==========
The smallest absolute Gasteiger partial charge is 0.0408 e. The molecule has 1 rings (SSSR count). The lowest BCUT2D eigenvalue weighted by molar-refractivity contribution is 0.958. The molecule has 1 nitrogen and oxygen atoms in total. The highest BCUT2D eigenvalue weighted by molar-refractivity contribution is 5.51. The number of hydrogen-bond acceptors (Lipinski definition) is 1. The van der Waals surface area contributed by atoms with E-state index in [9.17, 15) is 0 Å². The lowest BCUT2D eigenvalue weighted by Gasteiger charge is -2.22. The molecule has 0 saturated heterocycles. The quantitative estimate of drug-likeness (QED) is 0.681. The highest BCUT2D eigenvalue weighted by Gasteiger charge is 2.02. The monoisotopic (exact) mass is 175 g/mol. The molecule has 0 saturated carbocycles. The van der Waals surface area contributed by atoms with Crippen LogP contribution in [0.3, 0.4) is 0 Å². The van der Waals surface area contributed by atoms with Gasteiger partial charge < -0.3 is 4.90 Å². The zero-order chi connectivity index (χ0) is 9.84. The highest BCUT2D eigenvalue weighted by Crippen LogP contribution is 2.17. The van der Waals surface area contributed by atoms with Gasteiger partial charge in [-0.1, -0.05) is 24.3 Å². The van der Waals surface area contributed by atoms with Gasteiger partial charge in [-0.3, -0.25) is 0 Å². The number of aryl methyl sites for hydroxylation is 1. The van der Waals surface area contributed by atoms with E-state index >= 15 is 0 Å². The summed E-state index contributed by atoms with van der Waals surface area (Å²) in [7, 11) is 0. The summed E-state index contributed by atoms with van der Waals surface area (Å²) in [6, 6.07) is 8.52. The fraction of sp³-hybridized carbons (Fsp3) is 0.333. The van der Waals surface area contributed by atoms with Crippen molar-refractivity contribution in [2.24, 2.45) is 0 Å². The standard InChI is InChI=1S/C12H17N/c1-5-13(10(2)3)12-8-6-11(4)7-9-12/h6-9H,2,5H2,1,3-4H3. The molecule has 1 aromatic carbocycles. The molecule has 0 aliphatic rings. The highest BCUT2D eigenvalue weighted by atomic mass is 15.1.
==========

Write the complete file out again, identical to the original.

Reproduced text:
The smallest absolute Gasteiger partial charge is 0.0408 e. The molecule has 1 rings (SSSR count). The lowest BCUT2D eigenvalue weighted by molar-refractivity contribution is 0.958. The molecule has 1 nitrogen and oxygen atoms in total. The highest BCUT2D eigenvalue weighted by molar-refractivity contribution is 5.51. The number of hydrogen-bond acceptors (Lipinski definition) is 1. The van der Waals surface area contributed by atoms with E-state index in [9.17, 15) is 0 Å². The lowest BCUT2D eigenvalue weighted by Gasteiger charge is -2.22. The molecule has 0 saturated heterocycles. The quantitative estimate of drug-likeness (QED) is 0.681. The highest BCUT2D eigenvalue weighted by Gasteiger charge is 2.02. The monoisotopic (exact) mass is 175 g/mol. The molecule has 0 saturated carbocycles. The van der Waals surface area contributed by atoms with Crippen LogP contribution in [0.3, 0.4) is 0 Å². The van der Waals surface area contributed by atoms with Gasteiger partial charge < -0.3 is 4.90 Å². The zero-order chi connectivity index (χ0) is 9.84. The highest BCUT2D eigenvalue weighted by Crippen LogP contribution is 2.17. The van der Waals surface area contributed by atoms with Gasteiger partial charge in [-0.1, -0.05) is 24.3 Å². The van der Waals surface area contributed by atoms with Gasteiger partial charge in [-0.3, -0.25) is 0 Å². The number of aryl methyl sites for hydroxylation is 1. The van der Waals surface area contributed by atoms with E-state index >= 15 is 0 Å². The summed E-state index contributed by atoms with van der Waals surface area (Å²) in [7, 11) is 0. The summed E-state index contributed by atoms with van der Waals surface area (Å²) in [6, 6.07) is 8.52. The fraction of sp³-hybridized carbons (Fsp3) is 0.333. The van der Waals surface area contributed by atoms with Crippen molar-refractivity contribution in [2.24, 2.45) is 0 Å². The standard InChI is InChI=1S/C12H17N/c1-5-13(10(2)3)12-8-6-11(4)7-9-12/h6-9H,2,5H2,1,3-4H3. The molecule has 1 aromatic carbocycles. The molecule has 0 aliphatic rings. The highest BCUT2D eigenvalue weighted by atomic mass is 15.1.